I am learning this about myself too late to pick up a phone and call my Aunt Marilyn, whom we always called Mully, who passed away on Tuesday, March 18, at about 5:15 in the evening. In the thirty years previous to her death I had seen her maybe half a dozen times, and not spoken to her much more than that. She was a beautiful woman with a beautiful soul. When my younger brother and I were very young, Aunt Mully and Aunt Patty took us to Walt Disney World for a few days. We stayed in the Polynesian hotel and went to the luau and tried out all the rides. I think I spent as much time with Aunt Mully on that trip as I did in the thirty years since then combined. And there she is for me, Now and Not Now, caught in amber: in her late twenties, stunningly beautiful, beautifully kind.


    Sunday, March 16, 2014

    Guts and Glitter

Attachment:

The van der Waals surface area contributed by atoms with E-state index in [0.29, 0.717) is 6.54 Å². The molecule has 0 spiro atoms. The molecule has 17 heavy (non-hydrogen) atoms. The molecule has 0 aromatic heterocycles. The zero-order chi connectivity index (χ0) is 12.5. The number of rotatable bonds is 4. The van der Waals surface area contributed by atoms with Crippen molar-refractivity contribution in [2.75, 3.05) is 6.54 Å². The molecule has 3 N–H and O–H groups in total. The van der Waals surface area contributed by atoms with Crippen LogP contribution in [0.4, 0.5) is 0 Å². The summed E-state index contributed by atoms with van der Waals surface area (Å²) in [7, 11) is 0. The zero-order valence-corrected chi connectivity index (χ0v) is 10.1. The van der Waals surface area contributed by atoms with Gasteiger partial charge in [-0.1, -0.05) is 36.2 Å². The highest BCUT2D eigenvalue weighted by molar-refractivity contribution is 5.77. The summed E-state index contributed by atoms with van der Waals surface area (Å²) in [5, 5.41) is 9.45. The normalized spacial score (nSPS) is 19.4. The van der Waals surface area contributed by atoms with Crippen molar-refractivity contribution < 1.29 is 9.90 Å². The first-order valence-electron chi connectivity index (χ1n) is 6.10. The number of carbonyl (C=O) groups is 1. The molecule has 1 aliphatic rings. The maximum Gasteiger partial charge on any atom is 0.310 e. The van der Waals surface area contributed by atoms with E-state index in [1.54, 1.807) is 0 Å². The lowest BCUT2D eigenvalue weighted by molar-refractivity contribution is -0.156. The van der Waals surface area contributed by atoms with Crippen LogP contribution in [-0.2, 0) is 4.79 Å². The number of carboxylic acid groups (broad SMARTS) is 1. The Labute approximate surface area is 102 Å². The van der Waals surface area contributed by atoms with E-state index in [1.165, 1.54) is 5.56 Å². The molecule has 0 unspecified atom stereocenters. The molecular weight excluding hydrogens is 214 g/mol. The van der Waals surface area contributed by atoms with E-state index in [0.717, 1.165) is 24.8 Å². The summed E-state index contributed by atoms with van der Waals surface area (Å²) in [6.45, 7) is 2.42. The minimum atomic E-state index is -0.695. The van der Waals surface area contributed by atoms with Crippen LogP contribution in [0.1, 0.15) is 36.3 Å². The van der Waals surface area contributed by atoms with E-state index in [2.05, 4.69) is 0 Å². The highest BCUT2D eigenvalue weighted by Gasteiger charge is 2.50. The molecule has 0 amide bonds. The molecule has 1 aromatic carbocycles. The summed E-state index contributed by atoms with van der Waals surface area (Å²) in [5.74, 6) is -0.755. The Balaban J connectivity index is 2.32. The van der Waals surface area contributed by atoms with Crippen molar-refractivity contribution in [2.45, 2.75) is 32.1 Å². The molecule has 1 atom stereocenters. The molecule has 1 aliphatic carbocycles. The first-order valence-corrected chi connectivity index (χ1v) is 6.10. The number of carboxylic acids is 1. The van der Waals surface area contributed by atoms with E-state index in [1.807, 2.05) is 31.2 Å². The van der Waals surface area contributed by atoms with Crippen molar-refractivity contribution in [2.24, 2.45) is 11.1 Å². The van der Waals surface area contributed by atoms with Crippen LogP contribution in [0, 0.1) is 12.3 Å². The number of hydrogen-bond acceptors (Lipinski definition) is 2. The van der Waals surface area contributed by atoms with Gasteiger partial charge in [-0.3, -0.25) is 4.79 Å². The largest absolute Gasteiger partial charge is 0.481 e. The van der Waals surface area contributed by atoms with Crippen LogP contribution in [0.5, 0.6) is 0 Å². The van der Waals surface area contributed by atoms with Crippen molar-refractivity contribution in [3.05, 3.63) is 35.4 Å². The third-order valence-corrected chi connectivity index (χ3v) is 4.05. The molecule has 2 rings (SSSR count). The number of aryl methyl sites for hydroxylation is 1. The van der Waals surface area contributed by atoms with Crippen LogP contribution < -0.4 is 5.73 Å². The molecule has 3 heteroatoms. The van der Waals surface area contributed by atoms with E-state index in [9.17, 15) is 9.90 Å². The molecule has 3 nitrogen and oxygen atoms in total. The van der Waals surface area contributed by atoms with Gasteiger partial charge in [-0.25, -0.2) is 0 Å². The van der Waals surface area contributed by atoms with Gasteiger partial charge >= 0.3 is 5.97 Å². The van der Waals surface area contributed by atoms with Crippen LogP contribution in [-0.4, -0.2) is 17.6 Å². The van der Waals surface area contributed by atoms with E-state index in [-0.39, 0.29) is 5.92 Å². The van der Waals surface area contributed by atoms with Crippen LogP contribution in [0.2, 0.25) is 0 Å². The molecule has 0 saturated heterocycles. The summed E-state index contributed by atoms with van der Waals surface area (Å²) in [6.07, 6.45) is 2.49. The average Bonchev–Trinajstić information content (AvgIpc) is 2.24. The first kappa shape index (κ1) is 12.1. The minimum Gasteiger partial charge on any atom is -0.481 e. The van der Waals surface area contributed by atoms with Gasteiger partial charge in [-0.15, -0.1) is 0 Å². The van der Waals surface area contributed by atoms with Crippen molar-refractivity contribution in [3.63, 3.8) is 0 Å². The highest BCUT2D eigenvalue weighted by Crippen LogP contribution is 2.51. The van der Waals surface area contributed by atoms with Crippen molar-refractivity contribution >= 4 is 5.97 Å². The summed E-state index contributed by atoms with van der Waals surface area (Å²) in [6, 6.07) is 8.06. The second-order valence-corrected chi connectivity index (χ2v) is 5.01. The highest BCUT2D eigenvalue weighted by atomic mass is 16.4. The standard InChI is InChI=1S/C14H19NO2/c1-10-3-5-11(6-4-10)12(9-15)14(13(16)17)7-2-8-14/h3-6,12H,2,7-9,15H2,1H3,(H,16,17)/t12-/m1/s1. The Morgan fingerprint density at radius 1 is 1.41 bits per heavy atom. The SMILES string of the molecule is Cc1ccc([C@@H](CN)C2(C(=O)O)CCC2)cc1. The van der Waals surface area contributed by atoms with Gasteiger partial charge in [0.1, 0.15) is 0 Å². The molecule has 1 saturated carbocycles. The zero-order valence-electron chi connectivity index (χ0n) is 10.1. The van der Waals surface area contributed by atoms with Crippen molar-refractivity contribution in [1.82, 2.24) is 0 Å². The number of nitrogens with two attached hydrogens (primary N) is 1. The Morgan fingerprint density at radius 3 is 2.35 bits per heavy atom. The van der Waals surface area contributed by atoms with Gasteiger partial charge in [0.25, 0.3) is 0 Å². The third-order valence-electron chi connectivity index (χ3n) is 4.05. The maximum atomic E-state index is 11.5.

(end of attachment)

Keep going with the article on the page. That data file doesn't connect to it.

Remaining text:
First, some housekeeping. The response to these posts about the ADHD has been marvelously gratifying. Several people have encouraged me to keep journaling this, at least one has asked me to keep sharing. I've added a hashtag to my FaceBook posts and I'm moving to a blog, in case I want to share with someone who doesn't do the FaceBook thing (or, more likely, who doesn't want to see the extraneous stuff and nonsense I use to fill up FaceBook's servers). And I promise that these won't always be emo.

    One of the advantages of not being on the medications is that my hyperfocus is back, and it's thinking almost entirely about the medications and the experience of them. With distance (and one doozy of a crash as the amphetamines clear out) I am becoming less sure of the value of the medications... but I suspect that's because... I have no idea. True to myself again, I started that sentence with an idea fully formed, had moved on to something else before I'd finished typing it, and when I come back, have completely lost what I had been thinking at the time.